Black Identity and Racism Collide in Brazil

The country’s complex history with race gains the spotlight as the World Cup attempts to address the recent wave of racist attacks against black players.

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That harassment may have been at the heart of a campaign he started after fellow Brazilian team member Dani Alves had a banana thrown at him by fans during a match in Spain. Rather than protest, Alves picked up the banana, peeled it and ate it, then continued playing. Later, Neymar posted a photo to Instagram of himself and his son holding bananas with the slogan, “Somos todos macacos” (“We are all monkeys”).

The campaign took off in Brazil, with many of the country’s notable artists and personalities also tweeting photos of themselves with bananas. But many in the country protested the movement, citing it as a trivialization of a very serious problem in soccer and in society.

“The comparison between blacks and monkeys is racist in its essence,” wrote Brazilian activist and history professor Douglas Belchior on his NegroBelchior blog. “However, many people don’t understand the seriousness of using the monkey as an offense, as an insult to black people.”

This can be a particularly complex issue in a country full of people whom outsiders see as black but who don’t think of themselves as such. That divide is evidenced by growing monkey taunts of black players and officials in Brazil.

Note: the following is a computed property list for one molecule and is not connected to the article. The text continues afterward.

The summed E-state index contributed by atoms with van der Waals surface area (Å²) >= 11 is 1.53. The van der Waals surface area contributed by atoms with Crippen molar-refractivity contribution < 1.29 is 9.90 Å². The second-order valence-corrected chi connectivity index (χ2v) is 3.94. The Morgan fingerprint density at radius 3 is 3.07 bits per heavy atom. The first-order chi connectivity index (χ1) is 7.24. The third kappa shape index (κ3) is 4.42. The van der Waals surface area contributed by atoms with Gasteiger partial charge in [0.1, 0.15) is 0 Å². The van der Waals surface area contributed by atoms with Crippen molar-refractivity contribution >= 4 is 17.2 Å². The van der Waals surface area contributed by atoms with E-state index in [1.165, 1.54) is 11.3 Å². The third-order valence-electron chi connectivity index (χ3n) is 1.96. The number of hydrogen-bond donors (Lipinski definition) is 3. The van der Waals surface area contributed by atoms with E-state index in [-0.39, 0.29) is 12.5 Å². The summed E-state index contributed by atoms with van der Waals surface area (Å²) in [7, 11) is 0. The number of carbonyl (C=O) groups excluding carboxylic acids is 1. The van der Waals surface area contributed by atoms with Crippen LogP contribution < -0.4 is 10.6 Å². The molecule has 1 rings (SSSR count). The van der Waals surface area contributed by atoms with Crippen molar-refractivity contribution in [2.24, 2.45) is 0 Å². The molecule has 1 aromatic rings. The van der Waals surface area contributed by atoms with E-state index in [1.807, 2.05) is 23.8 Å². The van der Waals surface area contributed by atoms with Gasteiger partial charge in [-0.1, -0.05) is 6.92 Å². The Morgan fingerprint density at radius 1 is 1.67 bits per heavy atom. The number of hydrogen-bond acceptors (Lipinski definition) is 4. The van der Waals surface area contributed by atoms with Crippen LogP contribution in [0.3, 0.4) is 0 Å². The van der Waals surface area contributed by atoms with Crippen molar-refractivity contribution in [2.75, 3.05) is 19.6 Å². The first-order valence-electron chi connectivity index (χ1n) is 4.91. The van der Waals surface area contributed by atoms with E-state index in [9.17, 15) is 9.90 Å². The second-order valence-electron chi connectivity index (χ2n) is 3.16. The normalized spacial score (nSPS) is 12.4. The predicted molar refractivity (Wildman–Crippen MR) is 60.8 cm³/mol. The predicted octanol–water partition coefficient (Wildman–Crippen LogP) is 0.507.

In March, Brazilian midfielder Marcos Arouca da Silva was called a monkey during a postgame interview, an event that he said wasn’t an isolated incident. Brazilian referee Marcio Chagas da Silva says he’s been subjected to more than 200 racially based attacks during his career refereeing matches in the country. During a recent game between Brazilian clubs Esportivo and Veranopolis, fans reportedly yelled at him from the stands, “You belong in a circus. Go back to the forest, you monkey.”

Such events are what led Rousseff, along with FIFA, to push for this year’s World Cup to become “a global marker against racism.” Before the start of the World Cup, Brazil’s soccer federation also commenced a campaign against racism that is less controversial than Neymar’s, called “Somos iguais,” or “We are equal.”

As the World Cup moves forward and more fans see their teams bounced from the tournament by teams led by star black players like Italy’s Mario Balotelli, Cameroon’s Samuel Eto’o, Belgium’s Vincent Kompany, France’s Paul Pogba and others, Brazil’s hopes for a global marker against racism may be tested.

Dion Rabouin is a freelance writer currently based in New York. Follow him on Twitter.

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